Briony Willis


WITCHby Rebecca Tamás, Penned in the Margins, pp. 119, £9.99. (paperback)

In her latest collection, WITCH, Rebecca Tamás explores the triumphs and oppression, the strengths and weaknesses, the power and the fears that generations of women embody.

Released to coincide with the pagan festival of the Spring Equinox, WITCH brings the modern woman into a sacred and safe space where nature, feminism, eroticism and philosophy blur together to kindle our journey to self-discovery. The tone of the poems are incredibly open, carrying no judgement or rejection, no pity, shame, or guilt; Tamás truly allows for free and radical expression of not just a woman’s pain, but of her dreams, and desires as well.

again somehow the witch finds it is about eating and not eating
they don’t eat and so they are made to eat
she asks a policeman ‘what is with this eating thing?’
but he doesn’t know why just that when a woman eats
she is eating for the state
when she watches her friend forced to lie back and be fed
she retches

— ‘Witch And The Suffragettes’, p.32

As readers, we initially find ourselves lost in Tamás‘s rich and chaotic symbolism, before allowing ourselves to relax and unfold into its strangeness. She carefully constructs her vivid and untamed language away from male supremacy and desire.

Tamás draws on the figure of the witch one of the most fascinating of the feminine archetypes — as both a sensual and philosophical source in the search for autonomy and female independence. Her activation of the witch archetype raises questions as to whether there are aspects of our own personal experiences that we wish to transgress, borders that we wish to cross.

the witch thinks about what it would be like to
fuck woods and not the government
the stretch of land is green but has redness in the soil
the trees gather around a path from Roman times which
has sunk into the ground an opening flashing and brightening
fucking the trees is giving back the means of production to the trees
xylem and blood vessel outreach tell me how it is when there’s a storm
not that different because we all shake but some don’t
have a shelter it can’t be made romantic branches are entering
different parts of your body

— ‘Witch Wood’, p.41

Though she is a figure notoriously chewed up by mainstream appropriation, for generations the figure of the witch has raised a necessary and revolutionary rebellion against patriarchal suppression and its negative presentations of womanhood. The witch is autonomous, without fear, relying heavily on the natural world, her intuition, and her connection with the Divine Feminine to heal spiritual, psychological, and physical ailments.

We are all capable of activating this archetype when we take the time to explore our own intuitions, emotions, body, and mind as exemplified in WITCH, and in fact, many of us engage with this part of our psyche whether we intend to or not. But, as society turned away from the natural world, our attitude shifted. While in ancient societies shamanic figures were a valued part of the community, over the last few centuries the figure of the witch has become synonymous with darkness and harm, as a figure that violently taints and seduces male autonomy.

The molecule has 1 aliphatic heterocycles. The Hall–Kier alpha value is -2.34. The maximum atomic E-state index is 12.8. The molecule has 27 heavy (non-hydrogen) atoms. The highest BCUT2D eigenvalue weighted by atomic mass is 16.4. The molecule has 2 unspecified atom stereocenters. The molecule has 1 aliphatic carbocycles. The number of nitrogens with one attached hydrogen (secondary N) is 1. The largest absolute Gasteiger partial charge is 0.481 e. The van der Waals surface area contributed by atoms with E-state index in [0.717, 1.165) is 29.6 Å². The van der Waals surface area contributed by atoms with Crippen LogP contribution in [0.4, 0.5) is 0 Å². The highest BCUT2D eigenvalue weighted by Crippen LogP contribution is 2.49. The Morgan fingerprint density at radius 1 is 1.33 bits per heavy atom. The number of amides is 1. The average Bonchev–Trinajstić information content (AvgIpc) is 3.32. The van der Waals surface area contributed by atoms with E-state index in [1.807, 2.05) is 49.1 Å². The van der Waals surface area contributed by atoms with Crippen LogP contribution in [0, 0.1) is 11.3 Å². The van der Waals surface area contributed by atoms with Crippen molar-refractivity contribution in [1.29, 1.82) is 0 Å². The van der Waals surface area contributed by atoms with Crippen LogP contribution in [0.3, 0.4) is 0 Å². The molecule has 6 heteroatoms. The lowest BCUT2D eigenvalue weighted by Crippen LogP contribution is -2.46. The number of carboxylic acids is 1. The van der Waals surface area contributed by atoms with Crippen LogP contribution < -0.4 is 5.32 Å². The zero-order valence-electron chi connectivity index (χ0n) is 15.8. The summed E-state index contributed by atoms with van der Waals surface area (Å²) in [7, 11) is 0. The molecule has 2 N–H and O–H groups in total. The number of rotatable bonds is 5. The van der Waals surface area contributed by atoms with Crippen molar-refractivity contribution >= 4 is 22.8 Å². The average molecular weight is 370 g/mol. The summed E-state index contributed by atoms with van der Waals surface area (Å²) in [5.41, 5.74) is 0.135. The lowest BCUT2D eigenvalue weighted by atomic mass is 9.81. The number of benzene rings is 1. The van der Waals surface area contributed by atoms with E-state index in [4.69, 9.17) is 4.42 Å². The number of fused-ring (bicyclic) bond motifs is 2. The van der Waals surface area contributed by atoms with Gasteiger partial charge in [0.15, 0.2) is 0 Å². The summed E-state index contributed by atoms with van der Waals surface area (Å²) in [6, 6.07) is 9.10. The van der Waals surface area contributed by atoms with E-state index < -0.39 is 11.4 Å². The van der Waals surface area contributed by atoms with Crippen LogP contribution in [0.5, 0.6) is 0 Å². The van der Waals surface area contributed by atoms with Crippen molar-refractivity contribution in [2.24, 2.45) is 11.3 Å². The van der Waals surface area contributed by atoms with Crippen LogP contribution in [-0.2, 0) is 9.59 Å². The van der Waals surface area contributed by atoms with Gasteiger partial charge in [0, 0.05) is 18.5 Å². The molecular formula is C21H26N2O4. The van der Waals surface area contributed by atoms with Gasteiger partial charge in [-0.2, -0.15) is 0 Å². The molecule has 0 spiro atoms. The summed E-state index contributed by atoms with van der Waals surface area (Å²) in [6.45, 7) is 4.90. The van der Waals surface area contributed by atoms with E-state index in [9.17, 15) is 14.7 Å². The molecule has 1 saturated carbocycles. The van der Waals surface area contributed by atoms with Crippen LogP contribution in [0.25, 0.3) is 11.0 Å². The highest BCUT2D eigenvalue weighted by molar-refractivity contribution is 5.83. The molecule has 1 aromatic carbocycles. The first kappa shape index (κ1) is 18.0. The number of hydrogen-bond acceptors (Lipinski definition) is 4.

Tamás‘s writing crucially rejects the latter rhetoric by redefining witchcraft away from the mainstream fantasy and reconnecting it with its origin. WITCH is solely about a woman reaching her full potential, who explores her power to both destroy and create. She shows the readers what it’s like to live outside of definition, a character that is both fiercely sexy and fiercely pure.

Are you a witch?
Are you
Have you had relations with the devil?
Have you
Have you had relations with the devil and what took place? 

— ‘Interrogation (1)’, p.17

Tamás‘s witch is not a distant, evil and sexualised being but rather a relatively normal, and hugely relatable character. As we are forced to picture the self-expression of the collection’s protagonist with sober eyes, we hold a sensible mirror to our own self-discovery and begin to fully and completely accept ourselves.

the devil always looked at the witch with an expression of compassion which was the same expression she had on her face when she looked at him
but when he talked about freedom he looked painfully quiet
like the kind of person who casts no shadow and the witch wondered if actually
that was because
her face looked like that

  — ‘Witch and the Devil,’ p.30

The most beautiful aspect of Tamás‘s  poetic collection is her focus on the female body. The belief that ‘good girls don’t desire and good girls don’t hunger’ is so deeply embedded in the female experience, that the fact that women do hunger and do desire creates so much shame and self-loathing we completely dissociate from our bodies. Women carry on living as fragmented pieces of a whole, making it impossible for us to feel fully and completely human. We start to wonder if we can survive what we worship. But, Tamás channels power back by persistently glorifying the female body and normalising autonomous female sexuality. The poems are significantly sensual, a surge of released visceral energy, that are thoroughly enjoyable and experimental.

Tamás does a wonderful job of creating a space without cohesive structure, a space that makes it easy for us to breakdown unwavering patriarchal confines. The collection is empowering, allowing us to listen to and to love a symbol of our own repressed and exhausted psyche. The fact that the collection reanimates female silence makes WITCH a necessary addition to the bookshelf of women who want more.

Words by Briony Willis.

For more information and to purchase WITCH by Rebecca Tamas, visit Penned in the Margins

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